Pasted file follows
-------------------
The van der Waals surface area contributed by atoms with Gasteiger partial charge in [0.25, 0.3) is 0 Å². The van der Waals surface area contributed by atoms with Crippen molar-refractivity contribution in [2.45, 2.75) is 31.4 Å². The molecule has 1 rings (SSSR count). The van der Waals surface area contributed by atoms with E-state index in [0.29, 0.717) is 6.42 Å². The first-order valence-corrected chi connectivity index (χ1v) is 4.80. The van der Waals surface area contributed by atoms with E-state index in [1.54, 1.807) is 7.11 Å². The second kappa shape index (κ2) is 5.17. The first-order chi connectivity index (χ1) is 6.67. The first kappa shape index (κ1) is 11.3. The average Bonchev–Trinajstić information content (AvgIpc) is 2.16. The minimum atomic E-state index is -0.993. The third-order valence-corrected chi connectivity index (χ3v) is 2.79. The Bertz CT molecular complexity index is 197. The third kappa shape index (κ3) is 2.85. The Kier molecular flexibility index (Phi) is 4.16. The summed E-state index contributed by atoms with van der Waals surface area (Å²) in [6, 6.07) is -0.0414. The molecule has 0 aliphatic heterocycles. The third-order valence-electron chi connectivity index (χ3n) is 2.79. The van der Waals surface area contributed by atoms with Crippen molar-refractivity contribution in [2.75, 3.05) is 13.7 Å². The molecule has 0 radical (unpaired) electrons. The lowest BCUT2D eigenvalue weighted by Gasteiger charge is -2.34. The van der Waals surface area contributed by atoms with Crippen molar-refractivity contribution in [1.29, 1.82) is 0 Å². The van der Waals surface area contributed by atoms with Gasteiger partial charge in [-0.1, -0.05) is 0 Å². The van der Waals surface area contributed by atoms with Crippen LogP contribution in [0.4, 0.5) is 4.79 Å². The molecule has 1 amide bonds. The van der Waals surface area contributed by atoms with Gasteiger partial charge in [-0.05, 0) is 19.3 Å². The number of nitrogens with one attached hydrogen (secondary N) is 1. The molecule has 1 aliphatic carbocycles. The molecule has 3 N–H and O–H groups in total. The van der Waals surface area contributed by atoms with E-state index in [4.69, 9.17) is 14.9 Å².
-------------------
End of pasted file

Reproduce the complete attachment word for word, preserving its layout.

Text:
The van der Waals surface area contributed by atoms with Gasteiger partial charge in [0.25, 0.3) is 0 Å². The van der Waals surface area contributed by atoms with Crippen molar-refractivity contribution in [2.45, 2.75) is 31.4 Å². The molecule has 1 rings (SSSR count). The van der Waals surface area contributed by atoms with E-state index in [0.29, 0.717) is 6.42 Å². The first-order valence-corrected chi connectivity index (χ1v) is 4.80. The van der Waals surface area contributed by atoms with E-state index in [1.54, 1.807) is 7.11 Å². The second kappa shape index (κ2) is 5.17. The first-order chi connectivity index (χ1) is 6.67. The first kappa shape index (κ1) is 11.3. The average Bonchev–Trinajstić information content (AvgIpc) is 2.16. The minimum atomic E-state index is -0.993. The third-order valence-corrected chi connectivity index (χ3v) is 2.79. The Bertz CT molecular complexity index is 197. The third kappa shape index (κ3) is 2.85. The Kier molecular flexibility index (Phi) is 4.16. The summed E-state index contributed by atoms with van der Waals surface area (Å²) in [6, 6.07) is -0.0414. The molecule has 0 aliphatic heterocycles. The third-order valence-electron chi connectivity index (χ3n) is 2.79. The van der Waals surface area contributed by atoms with Crippen molar-refractivity contribution in [2.75, 3.05) is 13.7 Å². The molecule has 0 radical (unpaired) electrons. The lowest BCUT2D eigenvalue weighted by Gasteiger charge is -2.34. The van der Waals surface area contributed by atoms with Crippen molar-refractivity contribution in [1.29, 1.82) is 0 Å². The van der Waals surface area contributed by atoms with Gasteiger partial charge in [-0.1, -0.05) is 0 Å². The van der Waals surface area contributed by atoms with Crippen LogP contribution in [0.4, 0.5) is 4.79 Å². The molecule has 1 amide bonds. The van der Waals surface area contributed by atoms with Gasteiger partial charge in [-0.05, 0) is 19.3 Å². The number of nitrogens with one attached hydrogen (secondary N) is 1. The molecule has 1 aliphatic carbocycles. The molecule has 3 N–H and O–H groups in total. The van der Waals surface area contributed by atoms with E-state index in [4.69, 9.17) is 14.9 Å².